10 Criteria should be developed as part of the review process. Sometimes, it is appropriate to include the criteria in the ToR. The criteria should:
- take account of the sectoral context
- address the particular issues or problem
- encapsulate the desired state or level of performance (NB this does not mean pre-empting the outcome of the review).
11 For example, relevant factors may include:
- with regard to context, whether the government has modified its objectives for an activity; whether other players have emerged with substantially similar roles; whether international agreements or other developments call for a change in the way a certain activity is carried out
- with regard to the desired state or level of performance, whether structural change or a reallocation of functions would better achieve the government's desired outcomes through, for example, improved capability, efficiency, coordination; improved clarity of roles and responsibilities and better governance; improved responsiveness to government policy; better information flows; improved risk management; reduced compliance costs; and so on.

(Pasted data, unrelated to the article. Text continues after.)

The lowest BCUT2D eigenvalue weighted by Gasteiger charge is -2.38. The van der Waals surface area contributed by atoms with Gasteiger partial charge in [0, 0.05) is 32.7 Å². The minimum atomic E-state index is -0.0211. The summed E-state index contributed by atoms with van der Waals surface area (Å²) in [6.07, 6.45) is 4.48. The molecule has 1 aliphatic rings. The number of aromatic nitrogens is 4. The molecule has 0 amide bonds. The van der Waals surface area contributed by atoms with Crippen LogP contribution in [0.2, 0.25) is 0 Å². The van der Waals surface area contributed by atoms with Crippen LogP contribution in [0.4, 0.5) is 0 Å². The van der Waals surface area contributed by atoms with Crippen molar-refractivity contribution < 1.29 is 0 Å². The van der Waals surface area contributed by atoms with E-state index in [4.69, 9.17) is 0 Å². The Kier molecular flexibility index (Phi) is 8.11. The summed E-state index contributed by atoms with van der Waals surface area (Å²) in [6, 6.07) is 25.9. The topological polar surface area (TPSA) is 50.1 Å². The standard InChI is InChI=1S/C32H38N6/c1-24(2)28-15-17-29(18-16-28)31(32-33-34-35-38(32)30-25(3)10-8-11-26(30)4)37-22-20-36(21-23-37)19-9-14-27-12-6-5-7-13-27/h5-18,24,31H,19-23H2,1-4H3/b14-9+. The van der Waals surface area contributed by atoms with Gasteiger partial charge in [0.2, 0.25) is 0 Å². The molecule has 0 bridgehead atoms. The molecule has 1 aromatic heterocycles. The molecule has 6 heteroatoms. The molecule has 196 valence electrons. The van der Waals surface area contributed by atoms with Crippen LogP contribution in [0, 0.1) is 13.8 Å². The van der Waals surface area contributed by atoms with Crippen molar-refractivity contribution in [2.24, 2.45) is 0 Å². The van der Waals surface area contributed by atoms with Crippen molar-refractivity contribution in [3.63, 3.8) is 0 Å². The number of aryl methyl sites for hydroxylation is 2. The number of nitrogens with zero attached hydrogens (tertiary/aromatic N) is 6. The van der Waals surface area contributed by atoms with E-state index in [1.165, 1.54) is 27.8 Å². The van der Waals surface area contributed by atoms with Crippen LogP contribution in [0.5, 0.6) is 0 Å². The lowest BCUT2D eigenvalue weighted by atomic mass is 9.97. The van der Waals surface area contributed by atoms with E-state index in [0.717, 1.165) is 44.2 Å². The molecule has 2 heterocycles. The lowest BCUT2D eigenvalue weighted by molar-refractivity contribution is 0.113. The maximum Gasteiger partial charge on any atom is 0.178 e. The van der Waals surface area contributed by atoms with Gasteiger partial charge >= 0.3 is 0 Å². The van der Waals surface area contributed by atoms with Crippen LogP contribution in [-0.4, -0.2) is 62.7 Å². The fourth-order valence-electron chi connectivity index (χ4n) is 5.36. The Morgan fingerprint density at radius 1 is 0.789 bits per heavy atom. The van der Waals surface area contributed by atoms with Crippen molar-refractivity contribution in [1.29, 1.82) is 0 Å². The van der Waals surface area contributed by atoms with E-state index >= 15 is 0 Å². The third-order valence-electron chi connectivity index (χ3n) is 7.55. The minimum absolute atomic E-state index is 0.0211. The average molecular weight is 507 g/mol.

12 A strategic review of a government agency should be undertaken at regular intervals, for example, when preparing the position description for a new departmental chief executive or new chairperson of a Crown entity board. The review should consider, among other things, whether all of the existing agency's functions should continue to be provided by the agency (e.g. whether there is a statutory or government policy imperative that they continue). This includes assessing:
- what functions are 'must do', 'should do', 'could do', 'could cease doing'?
- what would happen if a particular function were to cease?
- what other agencies might be more suitable for taking on a particular function?
- is there something different that the agency should take on?